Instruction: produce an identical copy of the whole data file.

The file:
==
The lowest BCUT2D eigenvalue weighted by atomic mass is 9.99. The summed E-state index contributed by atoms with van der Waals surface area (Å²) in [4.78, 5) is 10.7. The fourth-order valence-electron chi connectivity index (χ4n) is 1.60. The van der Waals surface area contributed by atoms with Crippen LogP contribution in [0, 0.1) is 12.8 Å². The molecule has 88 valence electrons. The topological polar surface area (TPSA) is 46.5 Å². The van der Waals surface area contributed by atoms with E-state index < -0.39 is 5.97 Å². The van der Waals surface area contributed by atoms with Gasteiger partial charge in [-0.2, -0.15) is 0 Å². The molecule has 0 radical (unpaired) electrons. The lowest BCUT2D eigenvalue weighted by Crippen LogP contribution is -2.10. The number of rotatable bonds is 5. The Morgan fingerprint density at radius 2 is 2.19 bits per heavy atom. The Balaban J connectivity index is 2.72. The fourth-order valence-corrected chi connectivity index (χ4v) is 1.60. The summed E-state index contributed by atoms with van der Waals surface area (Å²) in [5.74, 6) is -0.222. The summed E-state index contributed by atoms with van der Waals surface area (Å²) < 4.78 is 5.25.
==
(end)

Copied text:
The lowest BCUT2D eigenvalue weighted by atomic mass is 9.99. The summed E-state index contributed by atoms with van der Waals surface area (Å²) in [4.78, 5) is 10.7. The fourth-order valence-electron chi connectivity index (χ4n) is 1.60. The van der Waals surface area contributed by atoms with Crippen LogP contribution in [0, 0.1) is 12.8 Å². The molecule has 88 valence electrons. The topological polar surface area (TPSA) is 46.5 Å². The van der Waals surface area contributed by atoms with E-state index < -0.39 is 5.97 Å². The van der Waals surface area contributed by atoms with Gasteiger partial charge in [-0.2, -0.15) is 0 Å². The molecule has 0 radical (unpaired) electrons. The lowest BCUT2D eigenvalue weighted by Crippen LogP contribution is -2.10. The number of rotatable bonds is 5. The Morgan fingerprint density at radius 2 is 2.19 bits per heavy atom. The Balaban J connectivity index is 2.72. The fourth-order valence-corrected chi connectivity index (χ4v) is 1.60. The summed E-state index contributed by atoms with van der Waals surface area (Å²) in [5.74, 6) is -0.222. The summed E-state index contributed by atoms with van der Waals surface area (Å²) < 4.78 is 5.25.